Short Stories: You’ve Got to Earn the Ending

I’ve been working on a science fiction short story for the “Write Michigan” contest. About a month ago I finished a draft of the story and sent it to a friend of mine who is a copy editor at Zondervan. In addition to his professional editorial skills, my friend is also a published poet and loves to read and write truly “literary” works. He was the perfect candidate to read and critique my story. When I gave him the manuscript I told him that I was particularly unsure about the ending.

Last week I had lunch with him to discuss how I can improve the story. I expected him to tear the whole thing apart. Honestly, I thought he would tell me it was total junk. I was thrilled to find out that he liked all of the basic story elements, and most importantly, that my protagonist was intriguing.

Here’s what he said that I’ve been mulling over since our meeting: “You’ve got to earn your ending.”

When I asked him to clarify he said something along the lines of: “You’ve got to put your character through more trials before you can wrap it up. The story was actually too short. Your ending was okay, but I felt robbed. You didn’t show me the character working through the issue enough before it was all over. You need to show him struggle more.”

During this lunch I shared with him the premise of another sci-fi short I’ve been working on. I told him I was struggling with the ending to that one too. After listening to my description of the action and how I planned to end it he just nodded and said, “You’ve got to earn it. You’ve got to put your character through more trials.”

Have you ever struggled with the ending to one of your stories? What did you do to eventually find resolution?


4 thoughts on “Short Stories: You’ve Got to Earn the Ending

  1. Bob Evenhouse

    I am struggling with the end to my series of books now. I have put together a few synopses with different endings. Both seem right. I know there is no correct way to end it but I want it to be natural. The only thing I can think of is to go back to my beginning and tie it in. Maybe the beginning is the key to the ending? That way my readers have a sense of restitution. I don’t know.

    1. Andrew Rogers Post author

      I’m no expert, but as far as I know the beginning should definitely speak to the ending. All stories have that natural arc of tension, climax, resolution (or denouement). I would say, especially for long novels, we need to look for that natural story arc. What is the resolution that “needs” to happen in your story?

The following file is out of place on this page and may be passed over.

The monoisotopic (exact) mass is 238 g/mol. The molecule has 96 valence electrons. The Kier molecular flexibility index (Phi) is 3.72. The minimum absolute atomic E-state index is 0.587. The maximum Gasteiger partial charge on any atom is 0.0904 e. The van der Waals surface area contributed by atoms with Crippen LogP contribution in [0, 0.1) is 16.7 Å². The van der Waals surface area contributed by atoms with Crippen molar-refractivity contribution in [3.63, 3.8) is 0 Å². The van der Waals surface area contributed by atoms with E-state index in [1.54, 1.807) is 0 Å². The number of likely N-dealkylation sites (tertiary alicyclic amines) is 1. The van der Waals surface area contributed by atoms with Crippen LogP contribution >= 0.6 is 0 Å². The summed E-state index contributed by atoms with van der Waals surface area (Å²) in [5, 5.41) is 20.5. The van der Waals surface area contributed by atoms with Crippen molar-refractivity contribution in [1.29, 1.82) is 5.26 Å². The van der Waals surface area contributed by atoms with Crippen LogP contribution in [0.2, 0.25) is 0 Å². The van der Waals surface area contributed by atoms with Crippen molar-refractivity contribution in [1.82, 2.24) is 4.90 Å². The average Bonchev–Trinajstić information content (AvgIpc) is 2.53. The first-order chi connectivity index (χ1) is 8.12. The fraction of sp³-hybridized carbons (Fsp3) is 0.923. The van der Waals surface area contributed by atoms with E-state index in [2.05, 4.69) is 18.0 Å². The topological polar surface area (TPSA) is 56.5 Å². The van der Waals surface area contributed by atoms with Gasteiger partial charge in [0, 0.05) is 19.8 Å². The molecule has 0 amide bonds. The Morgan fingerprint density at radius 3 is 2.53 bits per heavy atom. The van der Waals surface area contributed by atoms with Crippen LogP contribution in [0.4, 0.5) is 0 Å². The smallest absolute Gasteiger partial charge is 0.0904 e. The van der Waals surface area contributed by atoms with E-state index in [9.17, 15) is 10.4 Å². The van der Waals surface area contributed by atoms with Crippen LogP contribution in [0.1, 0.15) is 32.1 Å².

I’d also add, that because I’m working on short fiction my friend was focusing on the character. Short fiction is done best (I think) when only a couple of characters are really explored. So, he encouraged me to really get inside my protagonist’s head…he told me to write a new scene in which my protagonist did something totally different. He asked me to think, how would my character respond if X happened? Or what it Y happened? And in the searching I will (hopefully) find that “natural” ending to my story arc. Does all of that make sense?

      Again, I’m no expert. As you know, I’m just learning all of this right now for myself, so I could be way off in what I’m saying.

      To put practical legs on my friend’s advice, this morning I wrote the beginning of a new scene that happens before the end of my story. In this scene my protagonist is put into a very uncomfortable situation. I haven’t finished it yet, but I’m trying to see how he will react when he forced outside of his comfort zone. Hopefully, his reaction will lead me to a stronger resolution. Or as my friend would say, an ending that I’ve “earned.”

  2. Pingback: Help needed: Mulling over one line in a short story « Tell Better Stories

  3. Pingback: Please Vote for my short story in the Write Michigan contest! « Tell Better Stories

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